We all remember sitting through classes because we had to; it didn’t matter if we respected our instructors, if we would ever need to know this again, or if we thought they knew what they were talking about. The only thing that mattered was getting through the class, or getting an acceptable grade – and finally, the piece of paper that said ‘Diploma’. Fast forward several years and we’re adults, with jobs, families, and bills. There isn’t the same parental ‘safety-net’ underneath us anymore, and the choices we make affect not just ourselves, but those we support as well.
Understanding the needs of adult learners in career transition has shaped the Carolina Cyber Center’s Academy.
In the large arena of cybersecurity training opportunities, we’ve seen that career transitioners need (and deserve) the ‘why’ more than any other student. Why should they learn from this instructor? If they’re going to put valuable time and resources into transitioning into the field of cybersecurity, the program must be worthwhile and must be run by people who have been in the industry for years and understand its challenges. A recent graduate of the program likened his experience to drinking from a fire hose: a focused outpouring of practical and technical knowledge. That’s the way it should be; we learn when it’s hard – because our brains are fiercely trying to relate this new information to something, some pattern, we already know. And if it’s not hard, we don’t learn.
On the flip side, we’ve also seen the need to shape the learning experience to fit the student. In a cohort of around 25 students, under the supervision of 3-5 instructors who have been in the industry and reflect where these students want to go, we provide an opportunity to change. The beginning of this journey is filled with apprehension: can I get through this? Do I have what it takes to learn something complicated, something demanding, something new?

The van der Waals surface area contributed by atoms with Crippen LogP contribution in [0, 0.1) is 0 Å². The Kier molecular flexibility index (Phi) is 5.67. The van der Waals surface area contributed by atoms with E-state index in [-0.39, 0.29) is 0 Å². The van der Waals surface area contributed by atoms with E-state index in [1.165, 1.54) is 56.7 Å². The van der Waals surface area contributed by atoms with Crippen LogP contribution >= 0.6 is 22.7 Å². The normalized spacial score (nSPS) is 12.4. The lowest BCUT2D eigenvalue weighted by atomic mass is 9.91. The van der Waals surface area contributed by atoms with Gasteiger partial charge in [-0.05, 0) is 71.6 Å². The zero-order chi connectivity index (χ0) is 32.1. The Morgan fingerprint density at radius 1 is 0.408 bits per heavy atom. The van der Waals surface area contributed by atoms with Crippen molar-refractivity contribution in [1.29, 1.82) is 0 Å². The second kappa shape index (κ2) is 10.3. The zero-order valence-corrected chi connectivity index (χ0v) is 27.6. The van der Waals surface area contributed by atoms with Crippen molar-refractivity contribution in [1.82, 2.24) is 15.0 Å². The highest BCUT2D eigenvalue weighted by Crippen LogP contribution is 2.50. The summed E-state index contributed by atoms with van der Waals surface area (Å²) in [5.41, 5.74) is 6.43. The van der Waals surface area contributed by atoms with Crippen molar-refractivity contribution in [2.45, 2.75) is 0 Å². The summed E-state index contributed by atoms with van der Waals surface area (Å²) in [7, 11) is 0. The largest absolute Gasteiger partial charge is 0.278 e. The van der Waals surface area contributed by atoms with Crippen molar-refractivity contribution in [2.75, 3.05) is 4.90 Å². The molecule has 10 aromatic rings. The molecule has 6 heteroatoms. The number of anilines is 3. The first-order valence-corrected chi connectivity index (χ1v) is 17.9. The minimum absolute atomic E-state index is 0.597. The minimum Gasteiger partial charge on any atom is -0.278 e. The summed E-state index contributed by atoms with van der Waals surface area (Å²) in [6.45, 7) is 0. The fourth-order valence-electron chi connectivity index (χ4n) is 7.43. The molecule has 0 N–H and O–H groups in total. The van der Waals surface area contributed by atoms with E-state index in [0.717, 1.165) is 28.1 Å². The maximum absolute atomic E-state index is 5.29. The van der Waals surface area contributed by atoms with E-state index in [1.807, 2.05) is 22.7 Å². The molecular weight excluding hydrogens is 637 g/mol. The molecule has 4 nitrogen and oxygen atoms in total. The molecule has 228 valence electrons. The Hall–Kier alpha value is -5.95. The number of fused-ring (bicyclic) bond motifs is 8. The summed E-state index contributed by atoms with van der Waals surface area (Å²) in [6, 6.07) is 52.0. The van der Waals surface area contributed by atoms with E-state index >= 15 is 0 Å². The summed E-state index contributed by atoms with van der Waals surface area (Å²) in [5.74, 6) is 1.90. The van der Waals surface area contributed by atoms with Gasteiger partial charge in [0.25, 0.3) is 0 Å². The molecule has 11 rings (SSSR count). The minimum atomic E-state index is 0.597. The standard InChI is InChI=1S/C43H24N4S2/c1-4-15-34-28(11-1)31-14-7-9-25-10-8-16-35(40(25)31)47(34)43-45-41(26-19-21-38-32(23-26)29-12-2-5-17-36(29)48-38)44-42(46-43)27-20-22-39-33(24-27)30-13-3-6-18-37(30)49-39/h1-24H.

Many of us have stood in your shoes and understand the challenge – but don’t compare your 1st quarter to another’s 4th quarter. Accordingly, we’ve created a curriculum with a decreasing tolerance for failure. As Seth Godin said, “it’s about serial incompetence on our way to mastery.” We expect failure at the outset—without it, you can’t learn—but we won’t settle for it; our curriculum becomes increasingly difficult to match and challenge our students’ abilities. Through labs, cohort interaction, hands-on teaching of the course material, and instructor accessibility, we walk you through the change from learning straightforward, relatively simple concepts to tackling scenarios that accurately reflect the real world.
One of the First Principles of cybersecurity is that you will never be done learning. We want you to own this, so our curriculum does more than get you into the field with technical competence. We supplement technical knowledge with life skills—like discipline—that will support you throughout your career. Our mission is more than certifying cybersecurity students. Your mission should be more than getting a certification. We want to work with you to help you build the skills and habits necessary to be a cybersecurity professional of character.